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While peace-time veteran Jimmy Cotton didn’t see combat during his time in the army, he did see a lot of conflict.
Cotton, who was born and raised in Bardstown was in the U.S. Army from 1962 to 1964.
He was stationed at Fort Benning, Ga., Fort Gordon, Ga., and Fort Knox.
During the time period he served in Georgia, racist perspectives toward African Americans where still abundant, and more so than in Kentucky during that time, Cotton said.
He said coming from Bardstown, he wasn’t used to being looked at as a “second-class citizen.” The attitudes toward African Americans were much worse in Georgia than in Kentucky he said.
“It was hard to keep your attitude,” Cotton said. “It’s hard to accept if you’re not used to it.”
Cotton said being a soldier facing those racist attitudes did make things easier though. He said it was better to do things in groups in order to avoid as much negative feedback.
“It was an experience that you never forget,” he said.
His time in the service wasn’t only negative though. Cotton said he made several friends while in the army.
“I had fond memories of different soldiers that were in our outfit,” he said. “I had a lot of hard feeling of how we were treated down there.”
Cotton talked about one friend he made who was a “bunk buddy” of his.
He said the man was from the south and raised with very negative views toward African Americans.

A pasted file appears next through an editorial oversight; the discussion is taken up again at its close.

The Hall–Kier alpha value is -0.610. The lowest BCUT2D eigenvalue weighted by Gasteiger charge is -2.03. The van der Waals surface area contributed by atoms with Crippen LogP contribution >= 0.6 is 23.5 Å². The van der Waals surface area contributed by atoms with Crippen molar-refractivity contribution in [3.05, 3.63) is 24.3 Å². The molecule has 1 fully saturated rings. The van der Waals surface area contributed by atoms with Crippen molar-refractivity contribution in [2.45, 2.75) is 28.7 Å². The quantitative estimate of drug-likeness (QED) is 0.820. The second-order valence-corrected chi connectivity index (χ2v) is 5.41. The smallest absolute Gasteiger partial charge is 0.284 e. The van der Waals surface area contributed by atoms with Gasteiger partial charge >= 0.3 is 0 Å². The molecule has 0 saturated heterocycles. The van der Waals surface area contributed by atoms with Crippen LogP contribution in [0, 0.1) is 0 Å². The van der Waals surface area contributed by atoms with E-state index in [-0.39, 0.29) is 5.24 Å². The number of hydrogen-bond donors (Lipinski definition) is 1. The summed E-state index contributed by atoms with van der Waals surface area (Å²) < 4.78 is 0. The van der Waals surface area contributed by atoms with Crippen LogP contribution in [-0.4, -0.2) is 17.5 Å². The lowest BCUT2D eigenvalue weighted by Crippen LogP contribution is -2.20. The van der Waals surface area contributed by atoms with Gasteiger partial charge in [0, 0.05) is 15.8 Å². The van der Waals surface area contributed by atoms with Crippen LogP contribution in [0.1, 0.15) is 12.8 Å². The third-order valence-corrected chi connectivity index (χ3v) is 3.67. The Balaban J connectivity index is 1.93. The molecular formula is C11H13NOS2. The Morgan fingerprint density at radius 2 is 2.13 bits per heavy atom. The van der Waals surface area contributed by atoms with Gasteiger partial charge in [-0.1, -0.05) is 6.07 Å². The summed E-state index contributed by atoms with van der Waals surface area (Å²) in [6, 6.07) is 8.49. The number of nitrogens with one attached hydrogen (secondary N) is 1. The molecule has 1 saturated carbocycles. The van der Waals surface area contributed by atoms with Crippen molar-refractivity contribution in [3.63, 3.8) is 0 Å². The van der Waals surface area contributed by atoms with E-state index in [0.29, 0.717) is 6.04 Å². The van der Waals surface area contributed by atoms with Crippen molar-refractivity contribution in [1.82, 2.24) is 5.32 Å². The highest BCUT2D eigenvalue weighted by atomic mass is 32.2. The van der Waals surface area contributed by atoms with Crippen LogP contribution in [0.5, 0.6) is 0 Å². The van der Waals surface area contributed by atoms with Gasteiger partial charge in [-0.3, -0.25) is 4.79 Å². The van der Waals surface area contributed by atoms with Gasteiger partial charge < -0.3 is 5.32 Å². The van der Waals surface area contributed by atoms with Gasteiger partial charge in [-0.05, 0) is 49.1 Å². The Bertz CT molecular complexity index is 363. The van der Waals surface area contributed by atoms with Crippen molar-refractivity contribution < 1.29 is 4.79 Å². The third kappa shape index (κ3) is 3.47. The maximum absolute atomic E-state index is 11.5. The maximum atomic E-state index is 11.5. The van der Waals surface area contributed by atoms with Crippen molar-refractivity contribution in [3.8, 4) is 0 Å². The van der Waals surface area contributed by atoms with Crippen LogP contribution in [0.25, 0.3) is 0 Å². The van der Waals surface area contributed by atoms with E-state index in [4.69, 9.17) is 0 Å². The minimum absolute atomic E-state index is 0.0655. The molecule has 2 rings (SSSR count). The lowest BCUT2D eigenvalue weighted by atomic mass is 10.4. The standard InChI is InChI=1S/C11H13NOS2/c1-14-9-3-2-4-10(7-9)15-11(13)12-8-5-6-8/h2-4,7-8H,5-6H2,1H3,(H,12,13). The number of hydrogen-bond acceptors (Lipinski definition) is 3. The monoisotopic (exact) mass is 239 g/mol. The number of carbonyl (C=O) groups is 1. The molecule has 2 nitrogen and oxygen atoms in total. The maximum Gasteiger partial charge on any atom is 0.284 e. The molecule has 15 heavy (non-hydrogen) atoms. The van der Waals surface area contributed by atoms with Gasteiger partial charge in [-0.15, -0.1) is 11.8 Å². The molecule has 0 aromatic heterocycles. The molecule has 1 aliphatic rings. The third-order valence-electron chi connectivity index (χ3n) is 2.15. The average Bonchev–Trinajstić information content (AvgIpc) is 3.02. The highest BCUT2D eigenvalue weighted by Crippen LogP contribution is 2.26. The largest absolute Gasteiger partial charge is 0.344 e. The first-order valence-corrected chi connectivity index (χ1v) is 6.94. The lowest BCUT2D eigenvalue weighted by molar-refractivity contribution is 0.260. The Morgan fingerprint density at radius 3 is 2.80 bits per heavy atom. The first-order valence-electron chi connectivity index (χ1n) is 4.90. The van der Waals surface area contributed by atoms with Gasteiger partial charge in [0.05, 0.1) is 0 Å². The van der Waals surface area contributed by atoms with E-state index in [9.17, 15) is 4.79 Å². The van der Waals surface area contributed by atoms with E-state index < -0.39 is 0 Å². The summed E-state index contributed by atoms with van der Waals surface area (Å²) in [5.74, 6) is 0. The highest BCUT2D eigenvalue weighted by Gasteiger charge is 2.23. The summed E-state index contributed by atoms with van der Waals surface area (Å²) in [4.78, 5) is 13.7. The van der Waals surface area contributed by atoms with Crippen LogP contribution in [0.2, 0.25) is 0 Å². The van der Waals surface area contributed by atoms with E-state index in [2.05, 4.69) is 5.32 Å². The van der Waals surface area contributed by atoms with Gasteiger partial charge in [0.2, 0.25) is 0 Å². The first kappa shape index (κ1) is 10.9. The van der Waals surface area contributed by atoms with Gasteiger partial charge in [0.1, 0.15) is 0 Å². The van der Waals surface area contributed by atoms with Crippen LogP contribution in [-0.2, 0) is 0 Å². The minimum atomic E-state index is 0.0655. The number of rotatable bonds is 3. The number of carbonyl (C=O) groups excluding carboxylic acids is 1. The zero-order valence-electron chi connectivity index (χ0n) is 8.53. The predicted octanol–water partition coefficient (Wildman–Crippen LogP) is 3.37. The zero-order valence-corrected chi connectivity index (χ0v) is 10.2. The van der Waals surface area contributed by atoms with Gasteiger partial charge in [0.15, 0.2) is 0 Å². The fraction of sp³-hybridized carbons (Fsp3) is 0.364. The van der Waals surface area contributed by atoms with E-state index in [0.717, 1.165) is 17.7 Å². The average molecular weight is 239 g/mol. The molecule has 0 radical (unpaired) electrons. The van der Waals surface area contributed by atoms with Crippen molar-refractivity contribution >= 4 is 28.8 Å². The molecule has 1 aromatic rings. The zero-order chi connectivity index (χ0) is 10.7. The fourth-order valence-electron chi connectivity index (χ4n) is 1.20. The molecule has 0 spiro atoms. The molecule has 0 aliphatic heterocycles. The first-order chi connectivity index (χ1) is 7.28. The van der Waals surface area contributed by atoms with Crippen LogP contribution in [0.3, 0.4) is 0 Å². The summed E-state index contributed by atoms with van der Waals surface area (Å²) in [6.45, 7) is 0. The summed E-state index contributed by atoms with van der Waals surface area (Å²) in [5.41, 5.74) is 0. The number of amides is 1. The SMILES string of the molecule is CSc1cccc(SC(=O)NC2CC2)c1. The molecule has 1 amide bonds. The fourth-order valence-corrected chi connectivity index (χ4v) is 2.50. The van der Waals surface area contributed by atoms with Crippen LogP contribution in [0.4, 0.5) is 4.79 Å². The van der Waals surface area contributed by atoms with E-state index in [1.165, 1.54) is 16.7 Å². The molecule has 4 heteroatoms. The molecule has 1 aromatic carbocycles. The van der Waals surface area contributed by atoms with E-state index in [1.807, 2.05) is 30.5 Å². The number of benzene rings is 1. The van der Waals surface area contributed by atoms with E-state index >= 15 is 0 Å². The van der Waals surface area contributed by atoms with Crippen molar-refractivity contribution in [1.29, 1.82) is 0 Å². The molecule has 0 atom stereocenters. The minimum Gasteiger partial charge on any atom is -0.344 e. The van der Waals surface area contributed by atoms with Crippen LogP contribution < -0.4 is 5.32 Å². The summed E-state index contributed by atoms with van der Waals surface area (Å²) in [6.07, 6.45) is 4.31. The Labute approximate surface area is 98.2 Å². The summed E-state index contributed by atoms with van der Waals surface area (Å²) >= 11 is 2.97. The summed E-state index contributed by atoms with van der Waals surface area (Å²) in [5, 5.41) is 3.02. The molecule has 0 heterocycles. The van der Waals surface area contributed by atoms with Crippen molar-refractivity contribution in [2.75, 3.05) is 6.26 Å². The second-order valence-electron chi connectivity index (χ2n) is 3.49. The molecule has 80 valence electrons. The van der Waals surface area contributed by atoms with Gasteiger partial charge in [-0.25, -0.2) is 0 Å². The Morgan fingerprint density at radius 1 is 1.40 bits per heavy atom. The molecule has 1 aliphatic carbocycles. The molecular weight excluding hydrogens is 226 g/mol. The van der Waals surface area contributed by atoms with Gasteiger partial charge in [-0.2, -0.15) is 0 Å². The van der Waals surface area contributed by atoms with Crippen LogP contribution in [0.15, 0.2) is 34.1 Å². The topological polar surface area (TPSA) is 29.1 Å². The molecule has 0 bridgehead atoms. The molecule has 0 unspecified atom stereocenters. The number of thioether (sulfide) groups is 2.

Cotton said he was surprised by how their friendship worked out.
“We got to be really good friends,” he said.
Cotton said he volunteered for the draft at age 24 so that he would be allowed to leave the country sooner to go to Liberia West Africa to help his brother.
He said he figured he would sign up to serve and get it out of the way.
Unfortunately, Cotton never did make it to Liberia.
Cotton, who was married when he entered the service, went to eight weeks of basic training and eight weeks of advanced training.
“That’s where they brainwash you,” he said.
Cotton worked as military police for a while then also worked with armor tanks. He said he even got to drive the tanks and was the crew chief.
Cotton was a sergeant in the second infantry division.
He didn’t see any combat but Cotton said while he was stationed at Fort Benning he was involved in the Cuban Crisis.
“Our unit got activated to police the area if need be,” he said.
After his service, Cotton was in the reserve for six years.
As a veteran, he said he is proud to have served.
“I was proud I was in the service to serve my country,” Cotton said.